He sometimes writes articles for the Telegraph (unsurprisingly). Needless to say they're full of the usual dull neoliberal cheerleading. Take this example from earlier in the week - apparently our economy is crocked because we just don't hero-worship business enough. Nothing to do with people not spending because they're skint after, er, decades of neoliberalism. Anyone who questions the wisdom of this is, of course, waging 'class war'.
http://www.telegraph.co.uk/finance/comm ... erity.html
" onclick="window.open(this.href);return false;
It is no surprise, therefore, that every recession triggers a backlash against capitalism. But the current bout of anti-business sentiment is far worse than usual, fuelled by the extraordinary length of the downturn.
The anger has become so extreme, so one-sided that it is beginning to threaten the very foundations of Britain’s prosperity. I’m not referring to the perfectly legitimate revulsion at the endless stream of disgusting corporate scandals, or to public support for cracking down on rewards for failure. Such sentiments, if channelled properly, will help reform and strengthen the system. White-collar criminals are a disgrace and should be locked up.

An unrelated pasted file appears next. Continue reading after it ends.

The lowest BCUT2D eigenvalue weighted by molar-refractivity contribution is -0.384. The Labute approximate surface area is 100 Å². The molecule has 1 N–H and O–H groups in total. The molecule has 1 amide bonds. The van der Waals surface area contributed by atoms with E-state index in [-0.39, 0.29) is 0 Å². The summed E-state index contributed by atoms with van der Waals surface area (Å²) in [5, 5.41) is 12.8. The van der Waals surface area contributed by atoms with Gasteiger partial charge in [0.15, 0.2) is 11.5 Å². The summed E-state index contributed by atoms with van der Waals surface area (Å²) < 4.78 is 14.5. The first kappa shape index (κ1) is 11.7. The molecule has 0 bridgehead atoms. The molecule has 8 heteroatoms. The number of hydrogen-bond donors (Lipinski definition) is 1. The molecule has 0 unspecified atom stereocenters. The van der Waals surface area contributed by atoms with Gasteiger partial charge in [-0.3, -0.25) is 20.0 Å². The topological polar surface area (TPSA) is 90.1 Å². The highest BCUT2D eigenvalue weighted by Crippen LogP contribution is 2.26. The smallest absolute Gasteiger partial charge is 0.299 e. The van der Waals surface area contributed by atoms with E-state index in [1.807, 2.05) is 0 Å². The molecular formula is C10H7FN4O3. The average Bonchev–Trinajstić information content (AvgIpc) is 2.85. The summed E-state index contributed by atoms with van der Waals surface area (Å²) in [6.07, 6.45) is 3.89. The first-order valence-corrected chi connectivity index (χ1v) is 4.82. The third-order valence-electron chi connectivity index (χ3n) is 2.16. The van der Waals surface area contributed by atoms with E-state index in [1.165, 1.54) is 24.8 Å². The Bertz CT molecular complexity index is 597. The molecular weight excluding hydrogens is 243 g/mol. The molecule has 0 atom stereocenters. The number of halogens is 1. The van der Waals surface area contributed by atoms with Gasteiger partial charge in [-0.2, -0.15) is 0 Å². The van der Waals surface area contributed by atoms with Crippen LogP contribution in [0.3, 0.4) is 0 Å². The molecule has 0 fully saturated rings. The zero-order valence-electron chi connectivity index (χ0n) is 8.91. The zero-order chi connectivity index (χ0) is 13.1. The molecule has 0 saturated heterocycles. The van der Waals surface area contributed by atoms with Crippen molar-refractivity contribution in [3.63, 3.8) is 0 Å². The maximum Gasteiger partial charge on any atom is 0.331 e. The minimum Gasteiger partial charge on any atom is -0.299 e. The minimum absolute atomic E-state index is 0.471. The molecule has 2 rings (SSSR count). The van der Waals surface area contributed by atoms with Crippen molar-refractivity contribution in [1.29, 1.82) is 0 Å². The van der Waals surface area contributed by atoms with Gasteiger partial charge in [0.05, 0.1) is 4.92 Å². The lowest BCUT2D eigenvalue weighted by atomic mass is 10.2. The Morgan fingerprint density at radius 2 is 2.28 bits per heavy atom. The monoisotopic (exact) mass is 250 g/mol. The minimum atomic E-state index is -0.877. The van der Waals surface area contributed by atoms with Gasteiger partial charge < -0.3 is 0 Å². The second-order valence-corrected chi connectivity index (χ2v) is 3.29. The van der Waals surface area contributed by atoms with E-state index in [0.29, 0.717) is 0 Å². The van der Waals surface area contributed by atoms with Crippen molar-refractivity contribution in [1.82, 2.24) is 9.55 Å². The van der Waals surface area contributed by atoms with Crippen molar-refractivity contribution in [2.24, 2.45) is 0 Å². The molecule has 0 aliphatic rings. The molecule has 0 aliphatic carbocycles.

But we are also witnessing a corrosive development: an emerging consensus that the economy is rigged against ordinary folk, that it has become a zero sum game for the benefit of the rich, that everybody is corrupt. Anybody successful is now viewed with suspicion, as they were prior to Lady Thatcher’s 1980s. With inflation eating into most people’s incomes, and house prices falling, envy and class war, those old British diseases, have made an ugly comeback.
Change does not roll in on the wheels of inevitability, but comes through continuous struggle.